I’m working on a project where I needed to convert an XML doc into an associative array in PHP easily. I hadn’t done any work with XML in PHP yet, so I started digging around the usual places.

Soon, it looked like my best option would be to create a completely-custom XML parsing engine out of PHP’s built-in XML Parser. I started working on a set of code based off of the External Entity Example since that is the only example that actually incorporates the ability to retrieve data and not just attributes. My results were slow and very error prone. Why is this so tough? XML isn’t exactly new, and it is very widespread. Similarly, PHP is an extremely popular language. So, why is it so hard to combine the two and work with them easily? I shouldn’t have to create a custom syntax parser just to be able to read a standard format document into a PHP data structure.

I started to look around again. That’s when I found PEAR’s XML_Parser. Great! This looks to be just what I want. It deals with all the junk, and tries its best to just let me traverse the document. I started using the examples and quickly realized something, XML_Parser may work great for a document definition that never changes, but I want something that isn’t rigidly tied down to a very legalistic expectation of data. Is it really so much to ask for just a function that can take the structure and throw it into an associative array so that I don’t have to recode the parser every time the data format changes?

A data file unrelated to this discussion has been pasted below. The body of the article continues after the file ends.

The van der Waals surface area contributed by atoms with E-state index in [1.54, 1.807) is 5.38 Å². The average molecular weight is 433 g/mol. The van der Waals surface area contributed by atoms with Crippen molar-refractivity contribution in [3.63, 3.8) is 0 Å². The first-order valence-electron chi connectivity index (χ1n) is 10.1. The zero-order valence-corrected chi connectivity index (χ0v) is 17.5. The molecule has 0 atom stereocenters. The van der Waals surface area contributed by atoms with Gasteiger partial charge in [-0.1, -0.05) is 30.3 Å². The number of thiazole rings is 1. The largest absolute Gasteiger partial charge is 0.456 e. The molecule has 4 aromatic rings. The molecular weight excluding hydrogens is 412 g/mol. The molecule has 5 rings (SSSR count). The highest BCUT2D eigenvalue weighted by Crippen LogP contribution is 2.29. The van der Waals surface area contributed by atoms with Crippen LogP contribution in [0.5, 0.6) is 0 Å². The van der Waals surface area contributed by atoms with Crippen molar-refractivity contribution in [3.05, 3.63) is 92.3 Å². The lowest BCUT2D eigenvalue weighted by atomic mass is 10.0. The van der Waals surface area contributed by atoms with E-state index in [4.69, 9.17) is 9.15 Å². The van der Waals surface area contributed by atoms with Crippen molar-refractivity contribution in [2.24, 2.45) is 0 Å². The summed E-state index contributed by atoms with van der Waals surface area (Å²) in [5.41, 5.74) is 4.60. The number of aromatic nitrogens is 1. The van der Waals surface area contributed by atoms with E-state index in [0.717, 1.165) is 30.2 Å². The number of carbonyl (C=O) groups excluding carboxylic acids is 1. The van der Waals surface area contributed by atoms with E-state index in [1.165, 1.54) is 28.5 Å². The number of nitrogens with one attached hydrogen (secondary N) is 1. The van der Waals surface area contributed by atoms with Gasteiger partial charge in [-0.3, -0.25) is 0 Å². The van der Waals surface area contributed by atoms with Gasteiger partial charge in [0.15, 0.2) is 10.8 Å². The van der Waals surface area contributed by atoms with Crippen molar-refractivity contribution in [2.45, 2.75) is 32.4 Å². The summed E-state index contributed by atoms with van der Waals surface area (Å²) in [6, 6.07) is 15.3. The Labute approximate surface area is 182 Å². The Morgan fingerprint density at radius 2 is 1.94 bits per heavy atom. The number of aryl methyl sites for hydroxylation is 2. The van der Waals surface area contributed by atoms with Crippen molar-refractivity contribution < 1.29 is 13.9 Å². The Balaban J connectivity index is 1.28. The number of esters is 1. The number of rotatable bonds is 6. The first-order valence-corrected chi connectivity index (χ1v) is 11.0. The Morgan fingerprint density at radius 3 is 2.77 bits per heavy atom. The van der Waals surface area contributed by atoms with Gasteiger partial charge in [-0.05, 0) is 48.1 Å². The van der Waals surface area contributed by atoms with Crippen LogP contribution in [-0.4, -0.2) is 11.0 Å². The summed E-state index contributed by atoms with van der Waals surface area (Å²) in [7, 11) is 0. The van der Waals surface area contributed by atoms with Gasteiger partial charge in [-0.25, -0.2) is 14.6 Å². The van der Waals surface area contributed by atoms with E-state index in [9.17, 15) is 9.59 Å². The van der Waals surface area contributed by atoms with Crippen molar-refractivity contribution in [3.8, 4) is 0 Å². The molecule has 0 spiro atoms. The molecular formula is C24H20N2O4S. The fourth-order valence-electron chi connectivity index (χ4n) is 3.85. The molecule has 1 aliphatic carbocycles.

So, my search began anew. This time, I found something that was perfect: two functions that could either take an associative array and dump out an XML string or take an XML string and dump out an associative array. I was amazed since it was exactly what I was looking for. My pain relief came from XML @=@ Associative Array.

Frankly, it looks like ignored code. It’s been around for nearly seven years on that site, yet it hasn’t even had 8000 views? What is wrong with people? IMHO, this type of functionality should be directly built into the core of PHP. Now I admit that this code isn’t everyone’s cup-o-tea, but it should work for about 95% of people that just want to use the data in an XML file quickly and easily into their code.

The code itself isn’t perfect, it doesn’t do enough checking, so it throws massive amounts of warnings. I also found the naming schemes a bit lacking and some of the formatting not quite to my liking. So, I cleaned it up and modified some of the naming conventions. While I was at it, I added the ability to load XML from a file or URL rather than just from a string. Apparently, this was intended based on the given examples but was never implemented. The code is a bit long to post here, so click the download link below to get the file.

Download zipped xmlLib.php


2009-02-11 Update

WordPress autosave fails me again. I had expanded this post by more than 100% with examples and details of the parameter options for each classes’ methods. Unfortunately, Flash crashed my browser. When I loaded back up, all my changes were nowhere to be found.

I guess that the autosave doesn’t work when you are updating a post. This really should be a feature where modifying a post that has already been published causes new revisions to be saved but not made active. This way I could recover data in the event of a browser crash.

Anyways. I updated the download above. The xmlLib.php file has been updated (check the file for update notes) and I’ve included a test file that will show you a quick example of how to use the two classes.

Did I help you?